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Secret Santa

A Little Mystery Makes Christmas Magic

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Santa checks his online network and gift delivery emporium.

Whoever sits beside her can count her lucky stars.

I could call her "Pam," but back at the North Pole, who knows what they call her? She did look a bit like Santa Claus -- the same ruby cheeks, the same rounded nose. Maybe she was his daughter or daughter-in-law. This story occurred a long time, ago, though, when her night gig kept her at her family's Mom and Pop store.

Still, when the question of Christmas gifts arose at the office where we both worked weekdays, she answered first for our team: "Yes, we gotta play Secret Santa, cuz somebody won't have a Christmas, unless we do!"

Pam sat there quietly as we made up our wish lists like little kids. I put colored pencils at the top of mine, tools to draw a picture of her when I had time. In perfect silence, she smiled like an angel caught on a holiday card -- a sublime face, rounded hands, a chuckle in the dimpled cheeks.

Before a week passed, the strangest events started happening. Mugs full of butterscotch candies turned up on the neatest desks. Workers would start to sit down and yip, "What the -- ?" Santa came and went; ventilators functioned as substitute chimneys!

Nobody saw him on the premises. A hundred secret passages led into and out of that building. No matter where he went, people knew neither hide nor hair of his rounds. You could've led the entire Russian army through our corporation, and no one would have admitted to a single sighting!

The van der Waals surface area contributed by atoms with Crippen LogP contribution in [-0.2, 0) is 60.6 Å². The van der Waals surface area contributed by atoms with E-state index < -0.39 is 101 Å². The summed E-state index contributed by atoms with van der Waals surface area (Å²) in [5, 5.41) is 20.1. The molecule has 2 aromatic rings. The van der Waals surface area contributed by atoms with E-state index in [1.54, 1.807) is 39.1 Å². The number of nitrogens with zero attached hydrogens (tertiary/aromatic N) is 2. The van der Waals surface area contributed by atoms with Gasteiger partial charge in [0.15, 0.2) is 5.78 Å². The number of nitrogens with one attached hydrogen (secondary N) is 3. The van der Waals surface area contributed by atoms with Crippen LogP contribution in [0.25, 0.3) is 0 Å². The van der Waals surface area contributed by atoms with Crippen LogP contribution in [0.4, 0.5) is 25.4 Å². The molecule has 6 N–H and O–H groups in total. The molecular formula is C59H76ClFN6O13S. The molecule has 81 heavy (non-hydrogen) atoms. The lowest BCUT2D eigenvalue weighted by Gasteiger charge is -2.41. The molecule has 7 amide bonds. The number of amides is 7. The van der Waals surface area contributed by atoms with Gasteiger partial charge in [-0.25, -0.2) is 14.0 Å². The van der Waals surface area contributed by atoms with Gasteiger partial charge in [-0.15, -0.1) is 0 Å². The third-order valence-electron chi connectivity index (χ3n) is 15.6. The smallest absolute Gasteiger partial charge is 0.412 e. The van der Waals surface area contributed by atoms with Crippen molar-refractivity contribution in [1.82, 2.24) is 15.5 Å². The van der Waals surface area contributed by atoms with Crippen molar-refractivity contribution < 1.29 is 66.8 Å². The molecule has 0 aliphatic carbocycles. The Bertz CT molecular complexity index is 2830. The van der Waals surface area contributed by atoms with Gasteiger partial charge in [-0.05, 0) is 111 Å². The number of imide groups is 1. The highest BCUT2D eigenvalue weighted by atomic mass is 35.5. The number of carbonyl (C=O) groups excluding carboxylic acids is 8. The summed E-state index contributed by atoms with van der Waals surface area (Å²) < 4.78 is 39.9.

One day, a mouse turned up on my desk.

I asked Pam: "You know anything about this?"

My mouse specialized in cuteness. With a body one inch long, his nose lay buried in a peanut butter cup. Although made of wood, his teeth had chewed a tiny circle in the surrounding candy wrapper. Pam reiterated, "Nope" and "Nuthin" eleven times.

The day for the Big Gift exchange finally arrived. I did not have to pretend: Santa outfoxed me completely. I gave my Big Gift to somebody. Somebody had already left my pencils on my desk.

Now, everybody faced the moment of confession together: "All right, all Santas step forward!" Everybody hung back because we did not want the magic to end.

Then, Pam said: "You like them?"

She admitted playing dumb had been her most challenging assignment in over fifteen years in the corporate world. She never would reveal the exact burden it placed on a woman whose intelligence probably could set off seismographs. Her supreme gift lay in the ability to keep a secret, come hell or high water, pressure from colleagues, threats, bribes, or not-so-subtle hints.

Come to think of it, perfect management material!

If any gift defies choice, just remember this marvelous lady. She proved that nothing beats mystery. Anybody can play Santa, too. Why, troops of them make the game even better. The game, of course, requires lies and the most amiable face in the whole wide world. Look at that holiday card again: the one with the angel hovering like a star. There she beams forever, pencils and mice tales tucked neatly out of sight.

Meg Curtis

Meg Curtis leads a triple life as a creative writer, a college professor and a medievalist. From western New York, she gained insights into wildlife and spiritualism. In Appalachia, she learned to love America's oldest mountains. She has settled happily, with three southern cats and a basset hound named Mr. Willoughby, in Freemansburg, Pennsylvania.

 

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